Compute the predictions.

[ypred,~,yci] = predict(gprMdl,x);

Plot the data along with the predictions and prediction intervals.

plot(x,y,'r.')
hold on
plot(x,ypred,'b-')
plot(x,yci(:,1),'k--')
plot(x,yci(:,2),'k--')
xlabel('x')
ylabel('y')
legend('True responses','GPR predictions', ...
    'Prediction interval limits','Location','best')

Figure contains an axes object. The axes object contains 4 objects of type line. These objects represent True responses, GPR predictions, Prediction interval limits.

Load the sample data and store in a table.

load fisheriris
tbl = table(meas(:,1),meas(:,2),meas(:,3),meas(:,4),species,...
'VariableNames',{'meas1','meas2','meas3','meas4','species'});

Fit a GPR model using the first measurement as the response and the other variables as the predictors.

mdl = fitrgp(tbl,'meas1');

Compute the predictions and the 99% confidence intervals.

[ypred,~,yci] = predict(mdl,tbl,'Alpha',0.01);

Plot the true response and the predictions along with the prediction intervals.

figure();
plot(mdl.Y,'r.');
hold on;
plot(ypred);
plot(yci(:,1),'k:');
plot(yci(:,2),'k:');
legend('True response','GPR predictions',...
'Lower prediction limit','Upper prediction limit',...
'Location','Best');

Figure contains an axes object. The axes object contains 4 objects of type line. These objects represent True response, GPR predictions, Lower prediction limit, Upper prediction limit.

Load the sample data.

load('gprdata.mat');

The data contains training and test data. There are 500 observations in training data and 100 observations in test data. The data has 8 predictor variables. This is simulated data.

Fit a GPR model using the squared exponential kernel function with a separate length scale for each predictor. Standardize predictors in the training data. Use the exact fitting and prediction methods.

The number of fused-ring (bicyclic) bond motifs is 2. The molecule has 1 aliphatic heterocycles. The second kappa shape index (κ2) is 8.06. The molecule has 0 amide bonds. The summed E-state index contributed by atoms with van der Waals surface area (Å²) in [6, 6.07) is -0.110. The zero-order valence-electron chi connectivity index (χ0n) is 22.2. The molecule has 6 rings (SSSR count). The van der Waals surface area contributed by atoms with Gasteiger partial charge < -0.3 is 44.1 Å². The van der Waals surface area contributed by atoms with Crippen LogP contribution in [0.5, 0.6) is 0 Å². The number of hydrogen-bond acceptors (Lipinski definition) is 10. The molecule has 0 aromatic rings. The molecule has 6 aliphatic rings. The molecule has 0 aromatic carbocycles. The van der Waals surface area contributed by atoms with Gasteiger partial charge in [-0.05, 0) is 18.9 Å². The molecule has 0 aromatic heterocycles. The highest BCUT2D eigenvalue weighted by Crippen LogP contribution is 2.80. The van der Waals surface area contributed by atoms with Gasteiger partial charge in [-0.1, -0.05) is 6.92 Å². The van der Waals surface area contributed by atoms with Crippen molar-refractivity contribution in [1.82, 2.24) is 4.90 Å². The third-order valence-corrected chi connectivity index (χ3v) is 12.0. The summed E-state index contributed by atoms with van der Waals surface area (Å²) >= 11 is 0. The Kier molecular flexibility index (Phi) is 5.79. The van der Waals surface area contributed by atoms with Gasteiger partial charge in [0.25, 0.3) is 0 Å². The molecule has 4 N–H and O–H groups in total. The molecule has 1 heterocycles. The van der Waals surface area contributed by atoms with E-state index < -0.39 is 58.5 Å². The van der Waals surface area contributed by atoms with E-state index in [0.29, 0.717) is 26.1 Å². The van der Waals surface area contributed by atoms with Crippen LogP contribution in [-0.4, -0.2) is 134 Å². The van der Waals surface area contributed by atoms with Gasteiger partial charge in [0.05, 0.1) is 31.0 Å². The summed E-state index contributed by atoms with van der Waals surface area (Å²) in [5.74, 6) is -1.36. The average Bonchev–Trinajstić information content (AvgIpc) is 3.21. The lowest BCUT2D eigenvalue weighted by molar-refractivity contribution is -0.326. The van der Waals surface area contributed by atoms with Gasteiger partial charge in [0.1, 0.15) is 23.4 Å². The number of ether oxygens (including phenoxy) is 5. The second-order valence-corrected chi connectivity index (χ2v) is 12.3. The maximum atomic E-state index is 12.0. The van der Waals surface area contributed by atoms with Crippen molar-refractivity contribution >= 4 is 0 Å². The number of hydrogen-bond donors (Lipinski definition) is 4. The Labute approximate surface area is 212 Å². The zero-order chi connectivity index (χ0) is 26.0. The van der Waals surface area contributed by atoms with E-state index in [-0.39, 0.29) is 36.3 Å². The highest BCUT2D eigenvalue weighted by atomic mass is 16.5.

gprMdl = fitrgp(Xtrain,ytrain,'Basis','constant',...
'FitMethod','exact','PredictMethod','exact',...
'KernelFunction','ardsquaredexponential','Standardize',1);

Predict the responses for test data.

[ytestpred,~,ytestci] = predict(gprMdl,Xtest);

Plot the test response along with the predictions.

figure;
plot(ytest,'r');
hold on;
plot(ytestpred,'b');
plot(ytestci(:,1),'k:');
plot(ytestci(:,2),'k:');
legend('Actual response','GPR predictions',...
'95% lower','95% upper','Location','Best');
hold off

Figure contains an axes object. The axes object contains 4 objects of type line. These objects represent Actual response, GPR predictions, 95% lower, 95% upper.

Tips

  • You can choose the prediction method while training the GPR model using the PredictMethod name-value pair argument in fitrgp. The default prediction method is 'exact' for n ≤ 10000, where n is the number of observations in the training data, and 'bcd' (block coordinate descent), otherwise.

  • Computation of standard deviations, ysd, and prediction intervals, yint, is not supported when PredictMethod is 'bcd'.

  • If gprMdl is a CompactRegressionGP object, you cannot compute standard deviations, ysd, or prediction intervals, yint, for PredictMethod equal to 'sr' or 'fic'. To compute ysd and yint for PredictMethod equal to 'sr' or 'fic', use the full regression (RegressionGP) object.

Alternatives

You can use resubPredict to compute the predicted responses for the trained GPR model at the observations in the training data.

Extended Capabilities

Introduced in R2015b